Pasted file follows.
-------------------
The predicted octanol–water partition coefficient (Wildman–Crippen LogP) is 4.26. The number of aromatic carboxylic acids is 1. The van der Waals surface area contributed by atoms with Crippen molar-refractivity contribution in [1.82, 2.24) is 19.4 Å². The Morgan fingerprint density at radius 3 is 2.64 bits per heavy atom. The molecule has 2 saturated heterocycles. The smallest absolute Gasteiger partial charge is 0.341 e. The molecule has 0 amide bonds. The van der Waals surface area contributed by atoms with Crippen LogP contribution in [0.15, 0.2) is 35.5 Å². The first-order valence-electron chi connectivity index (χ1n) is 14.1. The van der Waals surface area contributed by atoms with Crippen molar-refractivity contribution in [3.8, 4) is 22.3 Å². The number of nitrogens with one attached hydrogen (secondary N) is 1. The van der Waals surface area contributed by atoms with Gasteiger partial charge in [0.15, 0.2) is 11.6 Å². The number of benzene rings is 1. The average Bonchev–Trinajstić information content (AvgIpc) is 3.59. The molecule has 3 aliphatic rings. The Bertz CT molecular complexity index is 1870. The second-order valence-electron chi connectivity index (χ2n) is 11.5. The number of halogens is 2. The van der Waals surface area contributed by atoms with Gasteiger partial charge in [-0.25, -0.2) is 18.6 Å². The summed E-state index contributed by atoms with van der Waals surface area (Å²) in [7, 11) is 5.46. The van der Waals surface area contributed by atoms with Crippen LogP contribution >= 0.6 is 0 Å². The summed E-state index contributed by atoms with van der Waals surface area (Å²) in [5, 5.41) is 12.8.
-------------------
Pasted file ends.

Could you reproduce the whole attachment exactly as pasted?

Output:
The predicted octanol–water partition coefficient (Wildman–Crippen LogP) is 4.26. The number of aromatic carboxylic acids is 1. The van der Waals surface area contributed by atoms with Crippen molar-refractivity contribution in [1.82, 2.24) is 19.4 Å². The Morgan fingerprint density at radius 3 is 2.64 bits per heavy atom. The molecule has 2 saturated heterocycles. The smallest absolute Gasteiger partial charge is 0.341 e. The molecule has 0 amide bonds. The van der Waals surface area contributed by atoms with Crippen LogP contribution in [0.15, 0.2) is 35.5 Å². The first-order valence-electron chi connectivity index (χ1n) is 14.1. The van der Waals surface area contributed by atoms with Crippen molar-refractivity contribution in [3.8, 4) is 22.3 Å². The number of nitrogens with one attached hydrogen (secondary N) is 1. The van der Waals surface area contributed by atoms with Gasteiger partial charge in [0.15, 0.2) is 11.6 Å². The number of benzene rings is 1. The average Bonchev–Trinajstić information content (AvgIpc) is 3.59. The molecule has 3 aliphatic rings. The Bertz CT molecular complexity index is 1870. The second-order valence-electron chi connectivity index (χ2n) is 11.5. The number of halogens is 2. The van der Waals surface area contributed by atoms with Gasteiger partial charge in [-0.25, -0.2) is 18.6 Å². The summed E-state index contributed by atoms with van der Waals surface area (Å²) in [7, 11) is 5.46. The van der Waals surface area contributed by atoms with Crippen LogP contribution >= 0.6 is 0 Å². The summed E-state index contributed by atoms with van der Waals surface area (Å²) in [5, 5.41) is 12.8.